Kim Jong Un in his speech on the 10th anniversary of his regime in North Korea sounded different from his usual rhetoric. He capped off his 10th year in power with a speech that made more mention of tractor, factories and school uniforms than nuclear weapons or the United States, according to summaries by the state media. North Korea’s main goals for 2022 will be jump-starting economic development and improving people’s lives as it faces a “great life-and-death struggle,” Kim said in a speech on Friday at the end of the 4th Plenary Meeting of the 8th Central Committee of the Workers’ Party of Korea (WPK), which began on Monday. The Covid crisis has further deteriorated the economic conditions of the country and the people have suffered because of the complete shutdown of the borders that the North Korean regime enforced. The basic tasks facing the part and the people the next year are to provide a firm guarantee for implementing the five-year plan and make remarkable changes in the national development and the people’s living,” Kim was quoted as saying.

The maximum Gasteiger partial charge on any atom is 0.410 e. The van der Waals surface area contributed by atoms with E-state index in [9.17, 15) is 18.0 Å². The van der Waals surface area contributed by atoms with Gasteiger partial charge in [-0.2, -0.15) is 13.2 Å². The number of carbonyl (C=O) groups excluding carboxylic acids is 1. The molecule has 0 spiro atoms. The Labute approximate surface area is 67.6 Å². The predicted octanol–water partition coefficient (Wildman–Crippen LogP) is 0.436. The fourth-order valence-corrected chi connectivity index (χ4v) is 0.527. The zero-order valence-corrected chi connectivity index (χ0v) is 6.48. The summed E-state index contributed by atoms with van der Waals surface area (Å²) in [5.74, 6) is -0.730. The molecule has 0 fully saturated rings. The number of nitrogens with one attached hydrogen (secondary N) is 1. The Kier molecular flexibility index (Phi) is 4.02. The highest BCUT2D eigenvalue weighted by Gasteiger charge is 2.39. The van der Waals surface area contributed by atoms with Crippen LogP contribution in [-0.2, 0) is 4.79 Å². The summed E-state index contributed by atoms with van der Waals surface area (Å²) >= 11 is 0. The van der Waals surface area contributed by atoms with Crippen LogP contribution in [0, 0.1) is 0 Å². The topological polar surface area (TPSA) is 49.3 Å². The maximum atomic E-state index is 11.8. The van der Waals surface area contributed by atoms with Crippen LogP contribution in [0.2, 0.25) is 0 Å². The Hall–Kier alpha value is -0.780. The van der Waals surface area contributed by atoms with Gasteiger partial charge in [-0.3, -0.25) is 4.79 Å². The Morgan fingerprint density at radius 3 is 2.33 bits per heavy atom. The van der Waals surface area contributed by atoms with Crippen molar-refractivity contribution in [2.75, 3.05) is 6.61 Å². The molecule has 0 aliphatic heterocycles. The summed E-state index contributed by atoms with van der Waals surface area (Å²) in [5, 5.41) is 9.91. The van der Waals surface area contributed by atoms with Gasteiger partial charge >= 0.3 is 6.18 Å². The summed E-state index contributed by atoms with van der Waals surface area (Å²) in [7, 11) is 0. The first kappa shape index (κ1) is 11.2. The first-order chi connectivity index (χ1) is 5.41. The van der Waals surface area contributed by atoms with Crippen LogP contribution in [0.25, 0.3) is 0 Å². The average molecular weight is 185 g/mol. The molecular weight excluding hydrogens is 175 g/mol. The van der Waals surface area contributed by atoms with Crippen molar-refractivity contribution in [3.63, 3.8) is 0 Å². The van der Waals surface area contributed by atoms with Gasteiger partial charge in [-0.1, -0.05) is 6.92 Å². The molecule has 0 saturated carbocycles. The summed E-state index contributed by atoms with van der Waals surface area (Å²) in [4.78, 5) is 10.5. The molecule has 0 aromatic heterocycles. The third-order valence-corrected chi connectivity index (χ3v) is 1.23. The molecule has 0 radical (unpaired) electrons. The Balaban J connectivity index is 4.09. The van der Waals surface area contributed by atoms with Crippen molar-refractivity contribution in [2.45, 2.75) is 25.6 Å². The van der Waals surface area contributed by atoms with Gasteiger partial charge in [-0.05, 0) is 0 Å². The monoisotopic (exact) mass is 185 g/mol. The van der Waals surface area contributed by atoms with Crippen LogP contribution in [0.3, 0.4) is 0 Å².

Days after talking about the economic and industrial growth of the country North Korea returned to its usual business of testing missiles. It fired a suspected ballistic missile into the sea off its east coast, in its first such launch since October. The missile landed in water between the Korean peninsula and Japan, bringing condemnation from Seoul and Tokyo. The UN prohibits North Korea from ballistic and nuclear weapons tests. Leader Kim Jong-un has vowed to bolster the North's defences. It tested a variety of missiles last year amid stalled talks with the South and US.
The latest launch - the first since a New Year speech in which Mr Kim set out policy priorities for 2022 - was first reported by the Japanese coast guard early on Wednesday, before being confirmed by defence authorities in Seoul. "South Korean and US intelligence are closely analysing for further detail," South Korea's Joint Chiefs of Staff (JCS) said in a statement.